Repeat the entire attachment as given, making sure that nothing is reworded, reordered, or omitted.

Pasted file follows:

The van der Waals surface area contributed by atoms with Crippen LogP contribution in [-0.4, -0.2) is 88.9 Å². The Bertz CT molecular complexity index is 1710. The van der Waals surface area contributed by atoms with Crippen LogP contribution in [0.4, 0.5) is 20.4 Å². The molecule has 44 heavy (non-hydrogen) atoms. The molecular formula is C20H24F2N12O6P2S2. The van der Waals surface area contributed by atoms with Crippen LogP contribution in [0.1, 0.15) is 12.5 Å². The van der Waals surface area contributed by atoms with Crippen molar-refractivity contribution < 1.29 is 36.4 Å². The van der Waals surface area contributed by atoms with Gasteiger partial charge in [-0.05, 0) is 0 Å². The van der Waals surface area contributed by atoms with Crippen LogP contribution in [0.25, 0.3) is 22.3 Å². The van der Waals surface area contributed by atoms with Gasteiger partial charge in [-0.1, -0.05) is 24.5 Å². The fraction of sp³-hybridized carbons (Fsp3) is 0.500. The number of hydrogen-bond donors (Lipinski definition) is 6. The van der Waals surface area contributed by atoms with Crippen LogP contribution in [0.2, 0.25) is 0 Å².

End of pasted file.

The van der Waals surface area contributed by atoms with Crippen LogP contribution in [-0.4, -0.2) is 88.9 Å². The Bertz CT molecular complexity index is 1710. The van der Waals surface area contributed by atoms with Crippen LogP contribution in [0.4, 0.5) is 20.4 Å². The molecule has 44 heavy (non-hydrogen) atoms. The molecular formula is C20H24F2N12O6P2S2. The van der Waals surface area contributed by atoms with Crippen LogP contribution in [0.1, 0.15) is 12.5 Å². The van der Waals surface area contributed by atoms with Crippen molar-refractivity contribution < 1.29 is 36.4 Å². The van der Waals surface area contributed by atoms with Gasteiger partial charge in [-0.05, 0) is 0 Å². The van der Waals surface area contributed by atoms with Crippen LogP contribution in [0.25, 0.3) is 22.3 Å². The van der Waals surface area contributed by atoms with Gasteiger partial charge in [-0.1, -0.05) is 24.5 Å². The fraction of sp³-hybridized carbons (Fsp3) is 0.500. The number of hydrogen-bond donors (Lipinski definition) is 6. The van der Waals surface area contributed by atoms with Crippen LogP contribution in [0.2, 0.25) is 0 Å².